Are you saying “never say never” to a new Nobel prize, then? What would make you change your mind?
I’m not really speculating in it happening. We are approached, maybe not constantly, but certainly we are approached by people who suggest [a new prize], and we always say no because that’s how we feel right now. There are no plans to do such a thing, but who knows what could happen in 100 years from now.
One of the main criticisms about the science prizes has been the statute that a maximum of three people can be award a prize. Why was the rule made in the first place?
I honestly don’t know if Nobel has written anything on this. But I’ve heard that he was clear somewhere on the fact that it was a way of avoiding the prize being spread over too many people, thus forcing the people who are awarding the prizes to make serious choices, and also not diluting it in the sense that it would risk having too many people getting the prize. I think the people involved in the prize-awarding process would agree that in this respect it has made sense, it focuses the discussion on choosing those people who were absolutely central to the achievements they want to reward.
Having said that there have, of course, been complicated situations when there have been four people who should have been rewarded, and then this becomes very difficult. And the way science is moving, I guess most people agree that more research is done in large groups, which might make this rule more and more complicated to stick to.
Do you think that the three-person statute should change?
This is a general answer, because I haven’t really discussed this and it’s not primarily on my table, it’s primarily on the table of the prize-awarding institutions. But there are certain things that Nobel wrote that one has accepted to give up. For example, he wrote that the prizes should actually be given to those who during the preceding year had made achievements that would bring the greatest benefit to mankind. But for a very long time prizes have been awarded to people for research carried out 10 or 20 years ago. So I do not think that we should rule out re-interpretations over time, but as far as I’m aware I don’t think this has been on the table systematically in the prize-awarding institutions.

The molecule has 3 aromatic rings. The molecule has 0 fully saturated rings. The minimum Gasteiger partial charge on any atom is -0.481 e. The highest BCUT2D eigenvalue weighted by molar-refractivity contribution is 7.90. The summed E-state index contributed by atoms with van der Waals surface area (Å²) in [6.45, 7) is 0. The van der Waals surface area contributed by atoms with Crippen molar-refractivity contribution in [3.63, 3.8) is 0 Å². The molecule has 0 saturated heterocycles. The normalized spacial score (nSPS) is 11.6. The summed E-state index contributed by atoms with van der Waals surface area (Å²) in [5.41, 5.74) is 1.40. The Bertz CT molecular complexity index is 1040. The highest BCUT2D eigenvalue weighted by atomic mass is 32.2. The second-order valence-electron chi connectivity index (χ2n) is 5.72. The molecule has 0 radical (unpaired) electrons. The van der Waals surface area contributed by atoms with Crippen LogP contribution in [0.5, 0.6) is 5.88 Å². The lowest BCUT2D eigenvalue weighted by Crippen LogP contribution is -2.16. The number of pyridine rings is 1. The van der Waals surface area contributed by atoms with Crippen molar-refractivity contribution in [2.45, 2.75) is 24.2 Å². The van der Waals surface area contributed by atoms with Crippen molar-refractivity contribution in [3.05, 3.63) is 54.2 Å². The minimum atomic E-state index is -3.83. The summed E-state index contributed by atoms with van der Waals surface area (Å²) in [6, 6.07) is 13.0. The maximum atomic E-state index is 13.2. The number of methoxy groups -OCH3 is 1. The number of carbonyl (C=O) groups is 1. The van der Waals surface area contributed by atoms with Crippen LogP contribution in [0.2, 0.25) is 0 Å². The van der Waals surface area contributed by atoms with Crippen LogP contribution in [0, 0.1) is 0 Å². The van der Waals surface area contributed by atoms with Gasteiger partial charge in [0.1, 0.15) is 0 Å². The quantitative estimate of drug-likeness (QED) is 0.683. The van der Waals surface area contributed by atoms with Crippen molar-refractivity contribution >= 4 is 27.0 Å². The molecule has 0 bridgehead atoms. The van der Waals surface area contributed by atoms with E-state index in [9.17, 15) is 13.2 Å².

I should add that the Peace prize has frequently been given to organisations, so this might be one way of dealing with things. If, for example, you have a group working at Cern on something, you could give Cern a prize, I assume.
You mention Cern - there is much discussion about there being more than three contributors to the Higgs-like boson studies, if it were to be considered for a prize. Is this the issue that would make you reassess the rule?
I can’t really comment, because I don’t really know how those discussions have been going with the prize-awarding committees. But I would assume that if it becomes more and more obvious that this is a problem within the scientific community, then I assume that the prize-awarding institutions will find some solution over time.
Let’s say the scientific community decides this is a problem, how can a change be made?
I have not looked at the legality of this, but I would assume that in practical terms it would have to do with the open debate that goes on within the scientific community. And if the arguments are strong enough for rethinking some of these things then I think that this process will start. But I believe the arguments for not giving a prize to many people, which have been in place since the beginning, are still relevant. So it’s a matter of weighting these aspects against each other.
This year, no women were awarded a prize in any area – the 75th time in the history of the Nobel prizes that this has happened. What message do you think this sends out to the next generation of female scientists?
It’s an unfortunate message. In the sciences there has been domination by men for a long, long time. And many of these people who get the prize are fairly old people. However, if you look a scientists now who are in their 30s or 40s, then as I understand it in my country the women make up certainly not the majority, but at least a higher share. So I would be extremely surprised and disappointed if we do not see the number of women increasing over time. Then I think one would have to ask some serious questions.
What about the prize-awarding committees? Will we see better female representation at that level?